All of our events are free and open to the public.
Dr. Weitekamp invites us to explore the impact of Lt. Uhura on American culture and society. Introduced in Gene Roddenberry's original television program in 1966, Lt. Uhura is arguably the most historically significant character of the Star Trek franchise. As a woman of color depicted in popular culture, in a period of tremendous change for African Americans and women in the United States, she both evoked and played against the contemporary historical context.
Dr. Lewis and Dr. Newman will explore the evolution and development of space suits from both engineering and historical and cultural points of view. Panelists will also discuss how challenges of future space missions are changing the design of the suits.
Begun in 1969, published in 1971, and named by the United States Library of Congress as one of 88 books that shaped America, Our Bodies, Ourselves grew out of the second wave Women’s Movement and brought new perspectives on women, health, and sexuality into mainstream discourse. This joint presentation by co-author of the original book, Judy Norsigian, and Aziza Ahmed, who is familiar with more recent editions of the book, will explore the book’s impact both then and now, as the book celebrates its 50th anniversary.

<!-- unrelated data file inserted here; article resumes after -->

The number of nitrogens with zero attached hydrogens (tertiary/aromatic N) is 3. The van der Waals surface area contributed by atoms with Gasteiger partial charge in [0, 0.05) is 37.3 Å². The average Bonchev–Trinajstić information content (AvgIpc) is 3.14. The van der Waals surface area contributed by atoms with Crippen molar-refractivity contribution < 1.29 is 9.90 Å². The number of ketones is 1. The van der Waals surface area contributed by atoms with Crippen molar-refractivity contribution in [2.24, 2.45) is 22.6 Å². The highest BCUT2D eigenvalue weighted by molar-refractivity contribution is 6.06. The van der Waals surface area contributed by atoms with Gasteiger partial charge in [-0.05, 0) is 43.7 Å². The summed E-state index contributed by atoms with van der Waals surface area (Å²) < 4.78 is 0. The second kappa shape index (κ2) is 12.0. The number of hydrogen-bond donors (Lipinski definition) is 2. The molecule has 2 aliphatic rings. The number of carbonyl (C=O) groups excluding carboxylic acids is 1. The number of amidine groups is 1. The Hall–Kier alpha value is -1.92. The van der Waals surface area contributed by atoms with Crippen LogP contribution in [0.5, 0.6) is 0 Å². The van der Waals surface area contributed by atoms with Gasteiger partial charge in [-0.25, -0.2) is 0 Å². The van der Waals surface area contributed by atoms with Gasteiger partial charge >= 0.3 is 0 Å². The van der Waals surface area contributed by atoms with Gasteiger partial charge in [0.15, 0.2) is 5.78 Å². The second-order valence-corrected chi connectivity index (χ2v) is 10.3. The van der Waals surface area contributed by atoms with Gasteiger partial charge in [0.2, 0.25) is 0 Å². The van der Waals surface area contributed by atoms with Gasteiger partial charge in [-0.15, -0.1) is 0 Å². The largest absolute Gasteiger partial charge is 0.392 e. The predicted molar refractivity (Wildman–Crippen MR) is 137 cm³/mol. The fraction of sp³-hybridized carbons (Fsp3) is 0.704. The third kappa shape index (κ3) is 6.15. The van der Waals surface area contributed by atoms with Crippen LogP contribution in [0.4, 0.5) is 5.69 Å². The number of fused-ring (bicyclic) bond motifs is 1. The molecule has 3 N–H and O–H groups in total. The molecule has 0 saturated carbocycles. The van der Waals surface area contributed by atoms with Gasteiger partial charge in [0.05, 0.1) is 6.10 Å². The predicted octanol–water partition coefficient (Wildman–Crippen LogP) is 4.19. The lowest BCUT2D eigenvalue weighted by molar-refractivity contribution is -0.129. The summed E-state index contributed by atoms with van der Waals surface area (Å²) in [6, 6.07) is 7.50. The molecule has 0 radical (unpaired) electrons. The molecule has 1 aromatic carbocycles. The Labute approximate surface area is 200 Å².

Wernher von Braun, who led both the V-2 ballistic missile and Saturn V moon rocket projects, has often been reduced to a stereotype: either as the great pioneer of space or a Nazi villain. From Dr. Neufeld’s research, a much more ambiguous and complex figure emerges, instead.
Drawing on a vast array of black women's artwork, political cartoons, manifestos, and political essays that they produced as members of groups, such as the Black Panther Party, founded in 1966, and the Congress of African People, founded in 1970, Farmer’s talk shows how black women activists reimagined black womanhood, challenged sexism, and redefined the meaning of race, gender, identity, and Black Power.
In 1957, the first Sputnik propelled the USSR to leadership in space. Shocked, America mobilized to demonstrate its technology surpassed Russia's - a furious, decade-long race ensued. But, it wasn't obvious until the finish line that Neil Armstrong, and not Alexei Leonov, would be first to walk on another world. Join Dr. McDowell in an exciting review of the events that marked a pivotal moment in history.
Dr. Battat will share updates on the precision tests of gravity with the Apache Point Observatory Lunar Laser-ranging Operation (APOLLO) project that uses Apollo-era mirrors left on the lunar surface. The talk is introduced and complemented by a full dome planetarium presentation by Mary MacDonald of the McAuliffe Center.
Kowal Arcand and MacDonald will present an original, full dome planetarium production they created to celebrate the 20th Anniversary of the launch of the Chandra X-ray Observatory (July 23, 1999 – 2019).
Family friendly activities and formal panel discussion
Event organized and coordinated by the McAuliffe Center and the MetroWest STEM Education Network
We will bring back together all major themes emerged over 15 months of presentations, panels discussions, conversations with the audience, exhibits, student projects, and more to reflect on how we will shape the future of our country, our world, and of space exploration.